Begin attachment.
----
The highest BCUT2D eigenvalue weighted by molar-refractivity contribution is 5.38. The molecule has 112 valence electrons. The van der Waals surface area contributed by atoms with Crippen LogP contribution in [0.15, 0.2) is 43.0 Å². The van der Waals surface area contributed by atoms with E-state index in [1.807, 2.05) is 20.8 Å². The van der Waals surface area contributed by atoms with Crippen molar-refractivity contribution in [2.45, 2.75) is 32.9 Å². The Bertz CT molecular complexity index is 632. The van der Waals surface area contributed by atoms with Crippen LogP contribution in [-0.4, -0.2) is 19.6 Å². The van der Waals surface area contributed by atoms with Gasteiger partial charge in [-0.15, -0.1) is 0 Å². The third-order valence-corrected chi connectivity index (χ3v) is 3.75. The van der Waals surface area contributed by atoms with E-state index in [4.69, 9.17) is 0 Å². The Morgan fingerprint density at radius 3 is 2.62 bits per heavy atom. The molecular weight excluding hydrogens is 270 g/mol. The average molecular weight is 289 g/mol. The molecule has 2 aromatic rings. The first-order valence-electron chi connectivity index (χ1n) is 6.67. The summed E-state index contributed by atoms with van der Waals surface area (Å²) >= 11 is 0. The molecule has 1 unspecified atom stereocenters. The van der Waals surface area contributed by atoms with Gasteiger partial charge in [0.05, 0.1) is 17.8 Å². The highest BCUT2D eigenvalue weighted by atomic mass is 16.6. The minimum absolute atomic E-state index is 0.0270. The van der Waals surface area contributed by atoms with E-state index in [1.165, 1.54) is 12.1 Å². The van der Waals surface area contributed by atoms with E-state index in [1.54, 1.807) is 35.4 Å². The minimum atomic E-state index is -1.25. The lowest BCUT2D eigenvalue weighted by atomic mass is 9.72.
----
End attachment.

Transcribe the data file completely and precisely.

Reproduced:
The highest BCUT2D eigenvalue weighted by molar-refractivity contribution is 5.38. The molecule has 112 valence electrons. The van der Waals surface area contributed by atoms with Crippen LogP contribution in [0.15, 0.2) is 43.0 Å². The van der Waals surface area contributed by atoms with E-state index in [1.807, 2.05) is 20.8 Å². The van der Waals surface area contributed by atoms with Crippen molar-refractivity contribution in [2.45, 2.75) is 32.9 Å². The Bertz CT molecular complexity index is 632. The van der Waals surface area contributed by atoms with Crippen LogP contribution in [-0.4, -0.2) is 19.6 Å². The van der Waals surface area contributed by atoms with Gasteiger partial charge in [-0.15, -0.1) is 0 Å². The third-order valence-corrected chi connectivity index (χ3v) is 3.75. The van der Waals surface area contributed by atoms with E-state index in [4.69, 9.17) is 0 Å². The Morgan fingerprint density at radius 3 is 2.62 bits per heavy atom. The molecular weight excluding hydrogens is 270 g/mol. The average molecular weight is 289 g/mol. The molecule has 2 aromatic rings. The first-order valence-electron chi connectivity index (χ1n) is 6.67. The summed E-state index contributed by atoms with van der Waals surface area (Å²) >= 11 is 0. The molecule has 1 unspecified atom stereocenters. The van der Waals surface area contributed by atoms with Gasteiger partial charge in [0.05, 0.1) is 17.8 Å². The highest BCUT2D eigenvalue weighted by atomic mass is 16.6. The minimum absolute atomic E-state index is 0.0270. The van der Waals surface area contributed by atoms with E-state index in [1.165, 1.54) is 12.1 Å². The van der Waals surface area contributed by atoms with E-state index in [1.54, 1.807) is 35.4 Å². The minimum atomic E-state index is -1.25. The lowest BCUT2D eigenvalue weighted by atomic mass is 9.72.